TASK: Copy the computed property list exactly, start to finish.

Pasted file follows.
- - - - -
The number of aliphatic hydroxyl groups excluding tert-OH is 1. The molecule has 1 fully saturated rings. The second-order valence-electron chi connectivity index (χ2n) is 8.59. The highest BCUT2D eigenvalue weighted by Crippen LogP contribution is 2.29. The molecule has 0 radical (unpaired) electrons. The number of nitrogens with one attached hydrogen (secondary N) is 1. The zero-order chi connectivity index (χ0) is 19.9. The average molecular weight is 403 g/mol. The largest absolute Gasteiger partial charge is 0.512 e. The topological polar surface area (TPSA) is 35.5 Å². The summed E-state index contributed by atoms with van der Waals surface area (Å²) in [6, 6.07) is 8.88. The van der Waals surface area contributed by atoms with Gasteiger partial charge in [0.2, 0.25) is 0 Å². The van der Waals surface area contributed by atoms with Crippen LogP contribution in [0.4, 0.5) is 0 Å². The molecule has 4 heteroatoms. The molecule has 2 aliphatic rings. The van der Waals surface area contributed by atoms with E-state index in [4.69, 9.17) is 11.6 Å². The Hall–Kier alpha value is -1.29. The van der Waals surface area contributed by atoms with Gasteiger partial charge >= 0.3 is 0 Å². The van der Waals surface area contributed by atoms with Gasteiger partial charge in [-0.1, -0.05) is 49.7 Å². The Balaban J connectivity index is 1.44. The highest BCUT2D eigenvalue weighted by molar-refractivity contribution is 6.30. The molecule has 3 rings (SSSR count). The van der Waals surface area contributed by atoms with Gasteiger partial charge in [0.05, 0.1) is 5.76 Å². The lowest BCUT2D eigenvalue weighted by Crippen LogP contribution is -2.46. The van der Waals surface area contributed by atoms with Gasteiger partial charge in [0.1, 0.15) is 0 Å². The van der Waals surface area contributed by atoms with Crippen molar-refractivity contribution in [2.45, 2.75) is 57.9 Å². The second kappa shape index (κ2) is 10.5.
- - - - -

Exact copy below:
The number of aliphatic hydroxyl groups excluding tert-OH is 1. The molecule has 1 fully saturated rings. The second-order valence-electron chi connectivity index (χ2n) is 8.59. The highest BCUT2D eigenvalue weighted by Crippen LogP contribution is 2.29. The molecule has 0 radical (unpaired) electrons. The number of nitrogens with one attached hydrogen (secondary N) is 1. The zero-order chi connectivity index (χ0) is 19.9. The average molecular weight is 403 g/mol. The largest absolute Gasteiger partial charge is 0.512 e. The topological polar surface area (TPSA) is 35.5 Å². The summed E-state index contributed by atoms with van der Waals surface area (Å²) in [6, 6.07) is 8.88. The van der Waals surface area contributed by atoms with Gasteiger partial charge in [0.2, 0.25) is 0 Å². The van der Waals surface area contributed by atoms with Crippen LogP contribution in [0.4, 0.5) is 0 Å². The molecule has 4 heteroatoms. The molecule has 2 aliphatic rings. The van der Waals surface area contributed by atoms with E-state index in [4.69, 9.17) is 11.6 Å². The Hall–Kier alpha value is -1.29. The van der Waals surface area contributed by atoms with Gasteiger partial charge >= 0.3 is 0 Å². The van der Waals surface area contributed by atoms with Gasteiger partial charge in [-0.1, -0.05) is 49.7 Å². The Balaban J connectivity index is 1.44. The highest BCUT2D eigenvalue weighted by molar-refractivity contribution is 6.30. The molecule has 3 rings (SSSR count). The van der Waals surface area contributed by atoms with Gasteiger partial charge in [0.05, 0.1) is 5.76 Å². The lowest BCUT2D eigenvalue weighted by Crippen LogP contribution is -2.46. The van der Waals surface area contributed by atoms with Gasteiger partial charge in [0.1, 0.15) is 0 Å². The van der Waals surface area contributed by atoms with Crippen molar-refractivity contribution in [2.45, 2.75) is 57.9 Å². The second kappa shape index (κ2) is 10.5.